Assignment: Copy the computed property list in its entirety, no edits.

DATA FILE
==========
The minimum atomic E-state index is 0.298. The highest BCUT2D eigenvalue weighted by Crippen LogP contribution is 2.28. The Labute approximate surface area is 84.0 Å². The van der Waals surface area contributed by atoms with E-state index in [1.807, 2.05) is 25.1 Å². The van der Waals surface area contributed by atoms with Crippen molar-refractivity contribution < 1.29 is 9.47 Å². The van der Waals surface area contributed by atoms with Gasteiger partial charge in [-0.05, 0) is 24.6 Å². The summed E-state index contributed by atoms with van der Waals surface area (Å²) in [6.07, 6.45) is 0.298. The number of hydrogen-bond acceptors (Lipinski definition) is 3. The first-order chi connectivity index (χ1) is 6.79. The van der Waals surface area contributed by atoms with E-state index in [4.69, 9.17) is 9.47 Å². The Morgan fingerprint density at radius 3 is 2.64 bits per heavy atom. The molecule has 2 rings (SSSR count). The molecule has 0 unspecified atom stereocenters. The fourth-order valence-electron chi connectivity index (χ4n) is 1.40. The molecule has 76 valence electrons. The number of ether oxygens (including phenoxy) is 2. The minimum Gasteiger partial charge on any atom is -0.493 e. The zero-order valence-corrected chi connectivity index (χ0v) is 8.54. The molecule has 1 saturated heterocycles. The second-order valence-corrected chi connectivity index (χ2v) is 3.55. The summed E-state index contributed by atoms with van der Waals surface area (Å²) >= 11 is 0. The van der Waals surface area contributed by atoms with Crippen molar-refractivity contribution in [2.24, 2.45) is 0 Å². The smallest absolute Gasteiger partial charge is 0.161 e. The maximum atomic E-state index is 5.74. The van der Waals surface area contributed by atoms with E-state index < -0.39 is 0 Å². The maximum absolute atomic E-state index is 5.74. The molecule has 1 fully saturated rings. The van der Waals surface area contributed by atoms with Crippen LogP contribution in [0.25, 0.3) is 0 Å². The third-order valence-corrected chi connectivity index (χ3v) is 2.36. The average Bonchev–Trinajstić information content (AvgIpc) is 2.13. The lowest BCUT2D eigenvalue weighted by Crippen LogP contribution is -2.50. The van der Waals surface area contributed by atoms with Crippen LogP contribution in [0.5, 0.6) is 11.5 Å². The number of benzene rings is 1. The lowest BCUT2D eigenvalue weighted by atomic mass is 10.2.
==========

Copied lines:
The minimum atomic E-state index is 0.298. The highest BCUT2D eigenvalue weighted by Crippen LogP contribution is 2.28. The Labute approximate surface area is 84.0 Å². The van der Waals surface area contributed by atoms with E-state index in [1.807, 2.05) is 25.1 Å². The van der Waals surface area contributed by atoms with Crippen molar-refractivity contribution < 1.29 is 9.47 Å². The van der Waals surface area contributed by atoms with Gasteiger partial charge in [-0.05, 0) is 24.6 Å². The summed E-state index contributed by atoms with van der Waals surface area (Å²) in [6.07, 6.45) is 0.298. The number of hydrogen-bond acceptors (Lipinski definition) is 3. The first-order chi connectivity index (χ1) is 6.79. The van der Waals surface area contributed by atoms with E-state index in [4.69, 9.17) is 9.47 Å². The Morgan fingerprint density at radius 3 is 2.64 bits per heavy atom. The molecule has 2 rings (SSSR count). The molecule has 0 unspecified atom stereocenters. The fourth-order valence-electron chi connectivity index (χ4n) is 1.40. The molecule has 76 valence electrons. The number of ether oxygens (including phenoxy) is 2. The minimum Gasteiger partial charge on any atom is -0.493 e. The zero-order valence-corrected chi connectivity index (χ0v) is 8.54. The molecule has 1 saturated heterocycles. The second-order valence-corrected chi connectivity index (χ2v) is 3.55. The summed E-state index contributed by atoms with van der Waals surface area (Å²) >= 11 is 0. The van der Waals surface area contributed by atoms with Crippen molar-refractivity contribution in [2.24, 2.45) is 0 Å². The smallest absolute Gasteiger partial charge is 0.161 e. The maximum atomic E-state index is 5.74. The van der Waals surface area contributed by atoms with E-state index < -0.39 is 0 Å². The maximum absolute atomic E-state index is 5.74. The molecule has 1 fully saturated rings. The van der Waals surface area contributed by atoms with Crippen LogP contribution in [0.25, 0.3) is 0 Å². The third-order valence-corrected chi connectivity index (χ3v) is 2.36. The average Bonchev–Trinajstić information content (AvgIpc) is 2.13. The lowest BCUT2D eigenvalue weighted by Crippen LogP contribution is -2.50. The van der Waals surface area contributed by atoms with Crippen LogP contribution in [0.5, 0.6) is 11.5 Å². The number of benzene rings is 1. The lowest BCUT2D eigenvalue weighted by atomic mass is 10.2.